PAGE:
Frankenstein: Prodigal Son by Dean Koontz (2005)

United States
March 18, 2008 10:06pm CST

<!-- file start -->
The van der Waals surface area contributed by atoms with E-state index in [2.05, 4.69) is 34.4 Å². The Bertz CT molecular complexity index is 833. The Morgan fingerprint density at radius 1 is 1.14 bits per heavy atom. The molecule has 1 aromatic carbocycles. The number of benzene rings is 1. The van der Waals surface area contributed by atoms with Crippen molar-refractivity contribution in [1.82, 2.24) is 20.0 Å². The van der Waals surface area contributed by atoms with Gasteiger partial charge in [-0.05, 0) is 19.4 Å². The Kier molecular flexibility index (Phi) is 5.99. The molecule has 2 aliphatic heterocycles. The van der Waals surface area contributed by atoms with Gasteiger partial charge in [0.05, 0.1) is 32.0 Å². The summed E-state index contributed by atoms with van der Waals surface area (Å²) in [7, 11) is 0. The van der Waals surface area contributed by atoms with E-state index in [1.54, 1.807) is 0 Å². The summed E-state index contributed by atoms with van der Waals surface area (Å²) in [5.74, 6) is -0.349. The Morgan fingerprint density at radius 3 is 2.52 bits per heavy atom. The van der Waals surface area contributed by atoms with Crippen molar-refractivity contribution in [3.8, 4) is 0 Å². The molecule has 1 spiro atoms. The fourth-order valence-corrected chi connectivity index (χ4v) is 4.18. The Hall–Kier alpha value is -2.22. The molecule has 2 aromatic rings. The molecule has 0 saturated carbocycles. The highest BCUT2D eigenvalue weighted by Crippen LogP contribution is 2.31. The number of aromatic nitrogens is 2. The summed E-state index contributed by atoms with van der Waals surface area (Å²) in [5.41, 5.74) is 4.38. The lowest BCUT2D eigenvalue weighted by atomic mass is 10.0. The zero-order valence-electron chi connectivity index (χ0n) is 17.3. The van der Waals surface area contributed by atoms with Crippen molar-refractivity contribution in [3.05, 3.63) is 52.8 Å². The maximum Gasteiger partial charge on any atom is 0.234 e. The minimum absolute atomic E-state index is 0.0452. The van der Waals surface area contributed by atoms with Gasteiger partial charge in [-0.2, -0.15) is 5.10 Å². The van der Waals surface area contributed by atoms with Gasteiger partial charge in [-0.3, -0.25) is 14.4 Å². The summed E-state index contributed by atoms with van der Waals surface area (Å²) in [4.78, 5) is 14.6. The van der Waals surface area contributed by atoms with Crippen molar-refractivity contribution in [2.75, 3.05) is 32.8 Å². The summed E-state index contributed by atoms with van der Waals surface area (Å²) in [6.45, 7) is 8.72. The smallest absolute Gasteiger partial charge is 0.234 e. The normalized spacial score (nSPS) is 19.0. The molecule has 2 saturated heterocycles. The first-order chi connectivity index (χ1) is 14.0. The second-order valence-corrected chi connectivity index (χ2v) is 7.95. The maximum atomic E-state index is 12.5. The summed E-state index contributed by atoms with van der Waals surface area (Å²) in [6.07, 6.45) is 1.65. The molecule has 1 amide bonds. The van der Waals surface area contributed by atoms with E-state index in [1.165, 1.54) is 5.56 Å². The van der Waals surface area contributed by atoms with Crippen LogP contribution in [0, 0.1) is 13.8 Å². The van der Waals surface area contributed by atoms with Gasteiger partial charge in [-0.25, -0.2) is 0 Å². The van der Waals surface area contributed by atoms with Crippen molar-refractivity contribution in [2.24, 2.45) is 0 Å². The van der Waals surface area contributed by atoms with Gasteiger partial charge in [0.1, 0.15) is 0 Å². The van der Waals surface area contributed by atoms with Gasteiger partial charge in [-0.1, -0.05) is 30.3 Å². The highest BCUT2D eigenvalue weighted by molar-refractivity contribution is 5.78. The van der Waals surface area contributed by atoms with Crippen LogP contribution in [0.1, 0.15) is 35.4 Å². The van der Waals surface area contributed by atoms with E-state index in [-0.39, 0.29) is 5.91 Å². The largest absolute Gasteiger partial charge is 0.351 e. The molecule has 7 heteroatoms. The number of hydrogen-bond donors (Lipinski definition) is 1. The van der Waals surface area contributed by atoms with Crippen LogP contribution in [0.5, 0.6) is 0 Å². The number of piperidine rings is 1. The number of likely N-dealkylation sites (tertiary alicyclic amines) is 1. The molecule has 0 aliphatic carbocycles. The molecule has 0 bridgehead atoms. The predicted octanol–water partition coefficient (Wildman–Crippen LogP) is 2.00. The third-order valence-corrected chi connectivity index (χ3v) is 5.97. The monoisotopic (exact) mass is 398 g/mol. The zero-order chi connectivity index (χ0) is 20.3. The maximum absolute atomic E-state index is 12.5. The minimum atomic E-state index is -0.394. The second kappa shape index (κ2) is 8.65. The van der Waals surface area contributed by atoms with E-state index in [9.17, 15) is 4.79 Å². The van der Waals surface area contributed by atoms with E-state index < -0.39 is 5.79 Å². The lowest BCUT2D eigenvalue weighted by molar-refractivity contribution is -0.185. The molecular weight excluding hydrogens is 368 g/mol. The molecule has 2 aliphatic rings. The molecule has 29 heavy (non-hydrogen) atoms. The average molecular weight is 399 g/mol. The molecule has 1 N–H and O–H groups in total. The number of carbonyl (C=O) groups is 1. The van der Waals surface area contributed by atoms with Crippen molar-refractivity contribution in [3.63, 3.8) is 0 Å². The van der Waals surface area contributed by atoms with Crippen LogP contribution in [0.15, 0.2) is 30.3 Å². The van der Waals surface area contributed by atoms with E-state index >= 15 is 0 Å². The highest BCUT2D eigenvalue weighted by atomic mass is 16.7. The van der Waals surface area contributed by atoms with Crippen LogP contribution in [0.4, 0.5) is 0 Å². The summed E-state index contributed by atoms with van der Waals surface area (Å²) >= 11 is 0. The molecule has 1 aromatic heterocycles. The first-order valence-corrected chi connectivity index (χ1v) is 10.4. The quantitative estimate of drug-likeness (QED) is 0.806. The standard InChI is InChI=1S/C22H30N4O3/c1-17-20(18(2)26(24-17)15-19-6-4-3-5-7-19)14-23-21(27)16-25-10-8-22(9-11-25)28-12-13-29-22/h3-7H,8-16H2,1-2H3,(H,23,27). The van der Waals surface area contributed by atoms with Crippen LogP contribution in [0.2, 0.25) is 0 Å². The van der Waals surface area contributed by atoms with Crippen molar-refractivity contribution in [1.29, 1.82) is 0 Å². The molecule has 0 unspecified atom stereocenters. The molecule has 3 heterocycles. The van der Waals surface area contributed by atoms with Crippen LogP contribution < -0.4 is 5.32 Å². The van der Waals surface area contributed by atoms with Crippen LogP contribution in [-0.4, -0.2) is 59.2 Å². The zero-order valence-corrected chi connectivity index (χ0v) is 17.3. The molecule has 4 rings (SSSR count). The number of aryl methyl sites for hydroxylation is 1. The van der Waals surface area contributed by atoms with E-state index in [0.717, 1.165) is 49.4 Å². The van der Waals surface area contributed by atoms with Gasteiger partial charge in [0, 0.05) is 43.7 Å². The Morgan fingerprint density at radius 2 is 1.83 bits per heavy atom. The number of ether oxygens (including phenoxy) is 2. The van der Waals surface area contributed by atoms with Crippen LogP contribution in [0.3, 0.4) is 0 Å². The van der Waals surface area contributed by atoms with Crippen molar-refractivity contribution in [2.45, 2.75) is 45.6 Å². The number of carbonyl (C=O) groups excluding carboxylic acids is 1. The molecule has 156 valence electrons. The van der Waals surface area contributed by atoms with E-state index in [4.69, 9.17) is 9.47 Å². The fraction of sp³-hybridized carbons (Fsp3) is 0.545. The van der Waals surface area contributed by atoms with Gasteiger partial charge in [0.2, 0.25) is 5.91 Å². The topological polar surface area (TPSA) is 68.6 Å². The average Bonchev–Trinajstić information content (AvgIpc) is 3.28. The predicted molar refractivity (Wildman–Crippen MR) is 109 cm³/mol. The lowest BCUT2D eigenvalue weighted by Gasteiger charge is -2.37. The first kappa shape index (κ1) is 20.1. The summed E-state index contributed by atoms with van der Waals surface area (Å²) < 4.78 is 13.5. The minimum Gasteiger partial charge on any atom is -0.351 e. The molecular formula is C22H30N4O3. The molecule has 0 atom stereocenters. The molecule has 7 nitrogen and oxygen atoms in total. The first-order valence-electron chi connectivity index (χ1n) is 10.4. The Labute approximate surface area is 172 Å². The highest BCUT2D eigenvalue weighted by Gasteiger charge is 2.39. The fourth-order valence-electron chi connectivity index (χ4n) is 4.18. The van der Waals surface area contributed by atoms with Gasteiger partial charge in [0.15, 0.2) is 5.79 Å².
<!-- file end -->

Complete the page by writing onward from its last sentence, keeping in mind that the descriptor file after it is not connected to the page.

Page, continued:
Lately, it seems that Dean Koontz has found his way once again. Back in 2004 he wrote a splendid book, called Life Expectancy. It held a terrific story and had the suspense and intensity, that made it a wonderful reading experience. Now reading Frankenstein: Prodigal Son, we get, not a classic like Life Expectancy, but surely a book that gives you a few of the same things. The great things that you get are things such as great story telling, suspense, and an old story with a fresh feel. Frankenstein: Prodigal Son Book One is the first book in a trilogy. It is basically reworking of the Mad Doctor Gone Wrong story but it has been twisted to fit in our day in age. Dean Koontz does a fine job in creating a world where we find this old story continuing and reemerging in the twenty first century. In it we still find the old characters Dr. Victor Frankenstein, the original monster that he built.. and a bolt of lightning brought to life, all while still including Mary Shelley... who originally wrote this horrific tale. Frankenstein's monster is alive and well. In our modern day we find him as he is now called Deucalion (wich is the name of Prometheus' mythical son). At the start of the story we find him living in Tibet, where he gets word that his maker (Dr. Frankenstein) is not dead as he believed but up and running.. very much alive. So the journey begins as he heads to New Orleans were his maker is. To realize, what he believes to be his destiny, which is to bring an end to the evil which is this Mad Doc.. his maker. In addition to old characters from the old story, we find new and rather interesting characters. All beginning with a pair of crime controllers. These two police detectives are called Carson O'Connor and her cynical (but always funny) partner Michael Maddison. They are the ones that help us with the unwrapping of the tale. The great thing about reading a Dean Koontz novel is his uncanny ability to create new and fresh situations. His originality, makes most of his stories different and keeps his work from becoming redundant and an ongoing series of books that are essentially about the same thing. In the end that is why his writing excels.. because you don't know what he will paste on the page next. Different is always better because Same gets boring quick. In this book Prodigal Son, he takes something that we have read in books and seen in movies many times, but he has made it different. In that he appeals, to those like me who other wise would be indifferent about reading another book about something that seems way to old to relate to. Not to try and place any type of negative feeling on Frankenstein as an old tale, its just that I never really gave a hoots nanny about it. Now, that I have read this modernized version of it, I have a new found respect for the story of old. Plus, the new incarnation of Frankenstein's monster who is called Deucalion in this book is a serious and deep individual. A monster who thinks too much and has inner conflicts that pulls his inner strings.. between being a monster and his desire of being a human with a soul. A emotionally complicated monster is a lot more interesting, than a neck bolt, grumbling incoherent, stiff bodied monster that is powerful in image but lacking much in mind. In the front portion of the book Koontz provides us with insight about a movie that he is connected with. Originally he wrote a story for a two-hour television series pilot for USA Network. When major changes where requested, Koontz changed his mind and decided to no longer continue in the project. What he did decided to do, was to rewrite the story in book form in order to preserve the original concept. (A concept which brought in acclaimed director Martin Scorsese.. which also pulled out of the project because of creative differences) This book is the first in a trilogy about Frankenstein and his progeny. In the movie, while the concept is credited to Dean Koontz, John Shiban is credited for the actual screenplay. Dean Koontz Frankenstein is filled with suspense and is a story worth seeking out. It is incredibly clever and has a new age feel. It is deep enough intellectually, even if it is predominantly an action adventure story. Speaking of action, it has crisp and creative narration that keeps the pace fast and furious. Even if we are greatly familiar with the myth, which makes it a bit predictable, it's still a super compelling read, with a cliffhanger ending, that leaves you satisfied and ready to continue in the trilogy series. ZeN
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